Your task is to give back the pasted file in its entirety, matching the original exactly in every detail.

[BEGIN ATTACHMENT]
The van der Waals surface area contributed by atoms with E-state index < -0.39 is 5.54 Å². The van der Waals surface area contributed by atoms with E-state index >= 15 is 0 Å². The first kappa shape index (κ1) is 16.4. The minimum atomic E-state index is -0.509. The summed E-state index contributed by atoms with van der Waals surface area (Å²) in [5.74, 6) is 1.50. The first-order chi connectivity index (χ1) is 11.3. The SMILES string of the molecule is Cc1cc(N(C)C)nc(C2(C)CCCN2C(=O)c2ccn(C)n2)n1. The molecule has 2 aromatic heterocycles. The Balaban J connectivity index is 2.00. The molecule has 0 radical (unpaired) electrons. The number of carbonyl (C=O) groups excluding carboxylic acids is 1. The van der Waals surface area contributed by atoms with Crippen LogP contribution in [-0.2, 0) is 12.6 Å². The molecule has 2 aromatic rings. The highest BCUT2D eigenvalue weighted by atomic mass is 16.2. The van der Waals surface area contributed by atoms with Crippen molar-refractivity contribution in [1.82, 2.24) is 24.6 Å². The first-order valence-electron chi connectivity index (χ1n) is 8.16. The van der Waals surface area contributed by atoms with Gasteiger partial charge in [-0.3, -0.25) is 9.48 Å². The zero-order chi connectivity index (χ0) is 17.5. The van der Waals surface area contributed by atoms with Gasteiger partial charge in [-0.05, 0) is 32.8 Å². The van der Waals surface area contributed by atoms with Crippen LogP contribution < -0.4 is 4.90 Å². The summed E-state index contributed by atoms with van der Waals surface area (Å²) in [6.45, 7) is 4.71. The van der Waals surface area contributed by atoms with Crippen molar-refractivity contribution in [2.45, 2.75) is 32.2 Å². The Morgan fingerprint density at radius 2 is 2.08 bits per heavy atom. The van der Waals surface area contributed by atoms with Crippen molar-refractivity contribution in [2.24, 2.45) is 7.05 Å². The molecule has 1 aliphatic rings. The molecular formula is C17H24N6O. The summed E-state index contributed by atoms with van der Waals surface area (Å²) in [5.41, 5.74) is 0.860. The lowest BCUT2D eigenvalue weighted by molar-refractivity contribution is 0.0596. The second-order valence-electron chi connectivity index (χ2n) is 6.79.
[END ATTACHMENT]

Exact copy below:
The van der Waals surface area contributed by atoms with E-state index < -0.39 is 5.54 Å². The van der Waals surface area contributed by atoms with E-state index >= 15 is 0 Å². The first kappa shape index (κ1) is 16.4. The minimum atomic E-state index is -0.509. The summed E-state index contributed by atoms with van der Waals surface area (Å²) in [5.74, 6) is 1.50. The first-order chi connectivity index (χ1) is 11.3. The SMILES string of the molecule is Cc1cc(N(C)C)nc(C2(C)CCCN2C(=O)c2ccn(C)n2)n1. The molecule has 2 aromatic heterocycles. The Balaban J connectivity index is 2.00. The molecule has 0 radical (unpaired) electrons. The number of carbonyl (C=O) groups excluding carboxylic acids is 1. The van der Waals surface area contributed by atoms with Crippen LogP contribution in [-0.2, 0) is 12.6 Å². The molecule has 2 aromatic rings. The highest BCUT2D eigenvalue weighted by atomic mass is 16.2. The van der Waals surface area contributed by atoms with Crippen molar-refractivity contribution in [1.82, 2.24) is 24.6 Å². The first-order valence-electron chi connectivity index (χ1n) is 8.16. The van der Waals surface area contributed by atoms with Gasteiger partial charge in [-0.3, -0.25) is 9.48 Å². The zero-order chi connectivity index (χ0) is 17.5. The van der Waals surface area contributed by atoms with Gasteiger partial charge in [-0.05, 0) is 32.8 Å². The van der Waals surface area contributed by atoms with Crippen LogP contribution < -0.4 is 4.90 Å². The summed E-state index contributed by atoms with van der Waals surface area (Å²) in [6.45, 7) is 4.71. The van der Waals surface area contributed by atoms with Crippen molar-refractivity contribution in [2.45, 2.75) is 32.2 Å². The Morgan fingerprint density at radius 2 is 2.08 bits per heavy atom. The van der Waals surface area contributed by atoms with Crippen molar-refractivity contribution in [2.24, 2.45) is 7.05 Å². The molecule has 1 aliphatic rings. The molecular formula is C17H24N6O. The summed E-state index contributed by atoms with van der Waals surface area (Å²) in [5.41, 5.74) is 0.860. The lowest BCUT2D eigenvalue weighted by molar-refractivity contribution is 0.0596. The second-order valence-electron chi connectivity index (χ2n) is 6.79.